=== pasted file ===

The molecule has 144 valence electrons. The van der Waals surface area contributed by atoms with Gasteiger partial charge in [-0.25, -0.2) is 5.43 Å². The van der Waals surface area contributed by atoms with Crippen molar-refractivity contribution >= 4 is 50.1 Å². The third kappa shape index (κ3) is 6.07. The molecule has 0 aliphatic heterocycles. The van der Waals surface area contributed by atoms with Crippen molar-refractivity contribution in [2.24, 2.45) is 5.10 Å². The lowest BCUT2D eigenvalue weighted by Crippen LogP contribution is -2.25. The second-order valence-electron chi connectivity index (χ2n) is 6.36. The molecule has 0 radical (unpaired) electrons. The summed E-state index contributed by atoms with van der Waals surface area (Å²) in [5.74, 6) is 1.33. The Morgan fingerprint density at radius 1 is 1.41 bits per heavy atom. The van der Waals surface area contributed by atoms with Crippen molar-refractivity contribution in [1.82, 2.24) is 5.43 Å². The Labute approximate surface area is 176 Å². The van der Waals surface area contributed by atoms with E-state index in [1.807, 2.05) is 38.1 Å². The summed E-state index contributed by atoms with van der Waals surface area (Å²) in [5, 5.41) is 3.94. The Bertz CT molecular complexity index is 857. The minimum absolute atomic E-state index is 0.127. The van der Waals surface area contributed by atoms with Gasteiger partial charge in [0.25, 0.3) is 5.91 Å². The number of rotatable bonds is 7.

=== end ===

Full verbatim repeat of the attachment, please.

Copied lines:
The molecule has 144 valence electrons. The van der Waals surface area contributed by atoms with Gasteiger partial charge in [-0.25, -0.2) is 5.43 Å². The van der Waals surface area contributed by atoms with Crippen molar-refractivity contribution >= 4 is 50.1 Å². The third kappa shape index (κ3) is 6.07. The molecule has 0 aliphatic heterocycles. The van der Waals surface area contributed by atoms with Crippen molar-refractivity contribution in [2.24, 2.45) is 5.10 Å². The lowest BCUT2D eigenvalue weighted by Crippen LogP contribution is -2.25. The second-order valence-electron chi connectivity index (χ2n) is 6.36. The molecule has 0 radical (unpaired) electrons. The summed E-state index contributed by atoms with van der Waals surface area (Å²) in [5.74, 6) is 1.33. The Morgan fingerprint density at radius 1 is 1.41 bits per heavy atom. The van der Waals surface area contributed by atoms with Crippen molar-refractivity contribution in [1.82, 2.24) is 5.43 Å². The Labute approximate surface area is 176 Å². The van der Waals surface area contributed by atoms with E-state index in [1.807, 2.05) is 38.1 Å². The summed E-state index contributed by atoms with van der Waals surface area (Å²) in [5, 5.41) is 3.94. The Bertz CT molecular complexity index is 857. The minimum absolute atomic E-state index is 0.127. The van der Waals surface area contributed by atoms with Gasteiger partial charge in [0.25, 0.3) is 5.91 Å². The number of rotatable bonds is 7.